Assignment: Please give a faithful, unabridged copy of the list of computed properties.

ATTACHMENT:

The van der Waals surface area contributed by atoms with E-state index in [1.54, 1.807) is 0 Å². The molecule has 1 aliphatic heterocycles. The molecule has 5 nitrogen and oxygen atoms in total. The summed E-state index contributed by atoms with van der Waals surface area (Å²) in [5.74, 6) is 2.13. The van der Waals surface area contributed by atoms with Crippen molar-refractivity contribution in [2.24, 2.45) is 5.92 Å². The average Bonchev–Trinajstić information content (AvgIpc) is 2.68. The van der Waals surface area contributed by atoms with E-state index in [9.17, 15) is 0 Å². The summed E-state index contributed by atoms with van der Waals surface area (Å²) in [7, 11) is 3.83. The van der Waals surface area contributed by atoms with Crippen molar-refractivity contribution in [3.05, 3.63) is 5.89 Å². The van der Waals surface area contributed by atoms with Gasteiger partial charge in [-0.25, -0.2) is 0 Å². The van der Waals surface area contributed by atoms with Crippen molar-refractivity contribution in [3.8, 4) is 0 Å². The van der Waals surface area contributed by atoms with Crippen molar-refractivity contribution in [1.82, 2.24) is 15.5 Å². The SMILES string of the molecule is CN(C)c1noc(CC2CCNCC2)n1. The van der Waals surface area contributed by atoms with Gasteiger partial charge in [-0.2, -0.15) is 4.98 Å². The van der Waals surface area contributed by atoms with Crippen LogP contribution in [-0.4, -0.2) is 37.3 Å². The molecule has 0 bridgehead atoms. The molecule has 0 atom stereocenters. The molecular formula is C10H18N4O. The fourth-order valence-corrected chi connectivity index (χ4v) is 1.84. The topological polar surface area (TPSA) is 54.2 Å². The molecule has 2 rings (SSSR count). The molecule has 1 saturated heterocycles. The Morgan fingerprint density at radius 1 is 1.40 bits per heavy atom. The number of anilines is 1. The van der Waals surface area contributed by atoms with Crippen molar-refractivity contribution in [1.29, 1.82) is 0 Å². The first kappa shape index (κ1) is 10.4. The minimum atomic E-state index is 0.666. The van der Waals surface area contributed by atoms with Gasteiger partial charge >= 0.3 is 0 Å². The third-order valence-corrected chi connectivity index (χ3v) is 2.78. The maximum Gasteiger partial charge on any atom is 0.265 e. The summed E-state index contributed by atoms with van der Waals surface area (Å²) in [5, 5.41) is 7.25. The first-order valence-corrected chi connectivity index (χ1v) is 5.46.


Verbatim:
The van der Waals surface area contributed by atoms with E-state index in [1.54, 1.807) is 0 Å². The molecule has 1 aliphatic heterocycles. The molecule has 5 nitrogen and oxygen atoms in total. The summed E-state index contributed by atoms with van der Waals surface area (Å²) in [5.74, 6) is 2.13. The van der Waals surface area contributed by atoms with Crippen molar-refractivity contribution in [2.24, 2.45) is 5.92 Å². The average Bonchev–Trinajstić information content (AvgIpc) is 2.68. The van der Waals surface area contributed by atoms with E-state index in [9.17, 15) is 0 Å². The summed E-state index contributed by atoms with van der Waals surface area (Å²) in [7, 11) is 3.83. The van der Waals surface area contributed by atoms with Crippen molar-refractivity contribution in [3.05, 3.63) is 5.89 Å². The van der Waals surface area contributed by atoms with Gasteiger partial charge in [-0.25, -0.2) is 0 Å². The van der Waals surface area contributed by atoms with Crippen molar-refractivity contribution in [3.8, 4) is 0 Å². The van der Waals surface area contributed by atoms with Crippen molar-refractivity contribution in [1.82, 2.24) is 15.5 Å². The SMILES string of the molecule is CN(C)c1noc(CC2CCNCC2)n1. The van der Waals surface area contributed by atoms with Gasteiger partial charge in [-0.2, -0.15) is 4.98 Å². The van der Waals surface area contributed by atoms with Crippen LogP contribution in [-0.4, -0.2) is 37.3 Å². The molecule has 0 bridgehead atoms. The molecule has 0 atom stereocenters. The molecular formula is C10H18N4O. The fourth-order valence-corrected chi connectivity index (χ4v) is 1.84. The topological polar surface area (TPSA) is 54.2 Å². The molecule has 2 rings (SSSR count). The molecule has 1 saturated heterocycles. The Morgan fingerprint density at radius 1 is 1.40 bits per heavy atom. The number of anilines is 1. The van der Waals surface area contributed by atoms with Crippen molar-refractivity contribution in [1.29, 1.82) is 0 Å². The first kappa shape index (κ1) is 10.4. The minimum atomic E-state index is 0.666. The van der Waals surface area contributed by atoms with Gasteiger partial charge >= 0.3 is 0 Å². The third-order valence-corrected chi connectivity index (χ3v) is 2.78. The maximum Gasteiger partial charge on any atom is 0.265 e. The summed E-state index contributed by atoms with van der Waals surface area (Å²) in [5, 5.41) is 7.25. The first-order valence-corrected chi connectivity index (χ1v) is 5.46.